America Invents Act Impact on Patent Operations

in Patent Operations

The America Invents Act (AIA) reflects a significant overhaul to the U.S. patent system, which most companies indicate will have substantial impact on their patent operations. The AIA will require IP leaders to make policy and procedures changes. Additionally, there are some significant fees increases, which require that companies increase their patent operations budget to fund additional staffing and external legal resources. Although many companies may reduce patent application filings to mitigate fee increases.

The topics that we investigated fell into eight core areas, which include: First inventor to file; Section 102 Disclosure; Costs – Increase in USPTO fees; Pre/Post-Grant Proceedings; Patent monitoring and searching activities; Virtual Marking; and Prior User Rights.

Overall, companies indicated that the major changes necessitated by “First Inventor to File” are process focused: 1) Approve and file applications quickly 2) Increase speed of disclosure from inventors and eliminate gaps between conception and invention disclosure. Responses indicate that IP leader interpretation of Section 102 disclosure provisions are mixed, although the most companies indicated that they to do not plan on a policy change at this time. The USPTO fee increase is causing the majority of companies to increase the patent budget, although 24% of companies intend on reducing filings. The majority of companies recognize that the new pre and post grant proceedings provisions will increase costs and workload.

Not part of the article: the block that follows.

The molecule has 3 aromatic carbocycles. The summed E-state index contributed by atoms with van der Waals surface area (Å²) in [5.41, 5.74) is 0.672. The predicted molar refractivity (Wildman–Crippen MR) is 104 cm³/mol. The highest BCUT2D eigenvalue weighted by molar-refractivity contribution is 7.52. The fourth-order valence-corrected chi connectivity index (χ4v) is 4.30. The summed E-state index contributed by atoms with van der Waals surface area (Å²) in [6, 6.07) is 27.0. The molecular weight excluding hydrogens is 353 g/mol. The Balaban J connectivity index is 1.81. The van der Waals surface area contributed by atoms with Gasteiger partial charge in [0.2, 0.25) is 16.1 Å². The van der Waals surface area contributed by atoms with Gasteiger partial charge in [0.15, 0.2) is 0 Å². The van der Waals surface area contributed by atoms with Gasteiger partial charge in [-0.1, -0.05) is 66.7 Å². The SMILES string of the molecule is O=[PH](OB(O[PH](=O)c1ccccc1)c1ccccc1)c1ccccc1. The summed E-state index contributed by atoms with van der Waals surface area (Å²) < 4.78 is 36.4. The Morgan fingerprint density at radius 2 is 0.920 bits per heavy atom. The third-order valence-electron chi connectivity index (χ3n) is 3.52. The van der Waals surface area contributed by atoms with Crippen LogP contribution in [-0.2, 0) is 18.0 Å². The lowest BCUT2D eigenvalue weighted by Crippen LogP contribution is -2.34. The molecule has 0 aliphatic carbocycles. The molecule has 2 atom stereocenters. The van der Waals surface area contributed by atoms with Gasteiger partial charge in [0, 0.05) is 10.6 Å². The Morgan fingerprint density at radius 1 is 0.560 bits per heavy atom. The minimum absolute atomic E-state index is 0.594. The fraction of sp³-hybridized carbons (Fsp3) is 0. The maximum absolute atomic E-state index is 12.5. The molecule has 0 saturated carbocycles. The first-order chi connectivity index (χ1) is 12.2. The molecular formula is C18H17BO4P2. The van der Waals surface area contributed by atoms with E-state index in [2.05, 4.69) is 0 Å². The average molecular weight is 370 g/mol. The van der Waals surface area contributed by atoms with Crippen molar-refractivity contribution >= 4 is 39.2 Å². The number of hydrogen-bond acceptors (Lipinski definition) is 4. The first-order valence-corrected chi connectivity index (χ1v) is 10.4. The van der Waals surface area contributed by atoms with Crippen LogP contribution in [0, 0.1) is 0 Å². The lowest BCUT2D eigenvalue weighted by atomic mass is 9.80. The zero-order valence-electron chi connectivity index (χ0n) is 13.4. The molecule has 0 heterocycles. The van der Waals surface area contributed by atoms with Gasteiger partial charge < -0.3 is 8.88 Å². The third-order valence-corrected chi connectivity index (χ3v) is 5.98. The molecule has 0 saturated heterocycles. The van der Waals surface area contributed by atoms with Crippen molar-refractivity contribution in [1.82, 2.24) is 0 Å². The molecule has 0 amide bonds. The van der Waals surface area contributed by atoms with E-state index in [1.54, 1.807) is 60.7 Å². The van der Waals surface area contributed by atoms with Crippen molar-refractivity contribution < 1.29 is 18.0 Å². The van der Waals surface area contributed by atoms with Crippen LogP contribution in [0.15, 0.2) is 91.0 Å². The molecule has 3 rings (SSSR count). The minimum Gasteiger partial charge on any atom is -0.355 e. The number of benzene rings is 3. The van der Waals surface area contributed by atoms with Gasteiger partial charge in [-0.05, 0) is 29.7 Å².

IP leaders will need to request contingency monies to reflect USPTO fee increases, additional staff and/or law firm cost increases. Many changes of the Act will not take place until March 2013 and there will be some uncertainty with implications of some of the new provisions. Many companies will be compelled to refine their invention submission process and to streamline and improve responsiveness while reducing unwarranted patent filings. This will enable companies to reduce costs while improving the power of their patent portfolio.

Rob Williamson


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